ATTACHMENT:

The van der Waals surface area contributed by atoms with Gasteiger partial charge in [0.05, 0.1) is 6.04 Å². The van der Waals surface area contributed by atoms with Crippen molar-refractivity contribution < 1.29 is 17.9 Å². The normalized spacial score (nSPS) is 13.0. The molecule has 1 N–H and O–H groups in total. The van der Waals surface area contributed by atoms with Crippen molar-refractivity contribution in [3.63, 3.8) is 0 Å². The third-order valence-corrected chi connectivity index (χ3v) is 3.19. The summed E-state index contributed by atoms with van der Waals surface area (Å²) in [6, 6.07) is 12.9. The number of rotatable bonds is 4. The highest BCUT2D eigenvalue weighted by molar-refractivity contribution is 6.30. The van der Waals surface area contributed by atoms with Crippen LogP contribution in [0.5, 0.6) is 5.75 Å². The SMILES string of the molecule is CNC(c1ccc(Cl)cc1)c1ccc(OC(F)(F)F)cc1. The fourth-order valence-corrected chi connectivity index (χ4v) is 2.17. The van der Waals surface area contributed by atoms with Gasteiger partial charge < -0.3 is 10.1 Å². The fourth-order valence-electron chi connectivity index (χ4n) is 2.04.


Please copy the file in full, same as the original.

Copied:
The van der Waals surface area contributed by atoms with Gasteiger partial charge in [0.05, 0.1) is 6.04 Å². The van der Waals surface area contributed by atoms with Crippen molar-refractivity contribution < 1.29 is 17.9 Å². The normalized spacial score (nSPS) is 13.0. The molecule has 1 N–H and O–H groups in total. The van der Waals surface area contributed by atoms with Crippen molar-refractivity contribution in [3.63, 3.8) is 0 Å². The third-order valence-corrected chi connectivity index (χ3v) is 3.19. The summed E-state index contributed by atoms with van der Waals surface area (Å²) in [6, 6.07) is 12.9. The number of rotatable bonds is 4. The highest BCUT2D eigenvalue weighted by molar-refractivity contribution is 6.30. The van der Waals surface area contributed by atoms with Crippen LogP contribution in [0.5, 0.6) is 5.75 Å². The SMILES string of the molecule is CNC(c1ccc(Cl)cc1)c1ccc(OC(F)(F)F)cc1. The fourth-order valence-corrected chi connectivity index (χ4v) is 2.17. The van der Waals surface area contributed by atoms with Gasteiger partial charge < -0.3 is 10.1 Å². The fourth-order valence-electron chi connectivity index (χ4n) is 2.04.